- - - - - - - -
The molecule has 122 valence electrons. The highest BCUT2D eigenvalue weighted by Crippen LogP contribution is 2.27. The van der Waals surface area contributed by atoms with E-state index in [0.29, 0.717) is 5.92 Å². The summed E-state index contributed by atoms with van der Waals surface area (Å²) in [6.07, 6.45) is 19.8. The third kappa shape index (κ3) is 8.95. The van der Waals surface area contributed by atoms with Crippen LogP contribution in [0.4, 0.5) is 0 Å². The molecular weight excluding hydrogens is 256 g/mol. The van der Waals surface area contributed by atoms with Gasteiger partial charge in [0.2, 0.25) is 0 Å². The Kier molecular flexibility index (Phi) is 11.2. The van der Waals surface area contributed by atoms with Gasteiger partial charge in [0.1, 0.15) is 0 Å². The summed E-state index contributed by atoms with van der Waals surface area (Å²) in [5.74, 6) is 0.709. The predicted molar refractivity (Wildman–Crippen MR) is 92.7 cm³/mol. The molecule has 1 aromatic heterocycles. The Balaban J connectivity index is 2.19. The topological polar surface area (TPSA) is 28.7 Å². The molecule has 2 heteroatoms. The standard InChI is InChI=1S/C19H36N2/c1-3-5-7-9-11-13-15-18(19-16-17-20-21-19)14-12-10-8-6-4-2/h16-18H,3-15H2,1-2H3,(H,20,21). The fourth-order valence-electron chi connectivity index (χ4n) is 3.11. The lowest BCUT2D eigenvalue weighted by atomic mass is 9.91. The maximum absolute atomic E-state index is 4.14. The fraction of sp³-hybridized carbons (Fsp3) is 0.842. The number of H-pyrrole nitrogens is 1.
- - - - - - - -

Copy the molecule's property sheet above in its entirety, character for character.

The molecule has 122 valence electrons. The highest BCUT2D eigenvalue weighted by Crippen LogP contribution is 2.27. The van der Waals surface area contributed by atoms with E-state index in [0.29, 0.717) is 5.92 Å². The summed E-state index contributed by atoms with van der Waals surface area (Å²) in [6.07, 6.45) is 19.8. The third kappa shape index (κ3) is 8.95. The van der Waals surface area contributed by atoms with Crippen LogP contribution in [0.4, 0.5) is 0 Å². The molecular weight excluding hydrogens is 256 g/mol. The van der Waals surface area contributed by atoms with Gasteiger partial charge in [0.2, 0.25) is 0 Å². The Kier molecular flexibility index (Phi) is 11.2. The van der Waals surface area contributed by atoms with Gasteiger partial charge in [0.1, 0.15) is 0 Å². The summed E-state index contributed by atoms with van der Waals surface area (Å²) in [5.74, 6) is 0.709. The predicted molar refractivity (Wildman–Crippen MR) is 92.7 cm³/mol. The molecule has 1 aromatic heterocycles. The Balaban J connectivity index is 2.19. The topological polar surface area (TPSA) is 28.7 Å². The molecule has 2 heteroatoms. The standard InChI is InChI=1S/C19H36N2/c1-3-5-7-9-11-13-15-18(19-16-17-20-21-19)14-12-10-8-6-4-2/h16-18H,3-15H2,1-2H3,(H,20,21). The fourth-order valence-electron chi connectivity index (χ4n) is 3.11. The lowest BCUT2D eigenvalue weighted by atomic mass is 9.91. The maximum absolute atomic E-state index is 4.14. The fraction of sp³-hybridized carbons (Fsp3) is 0.842. The number of H-pyrrole nitrogens is 1.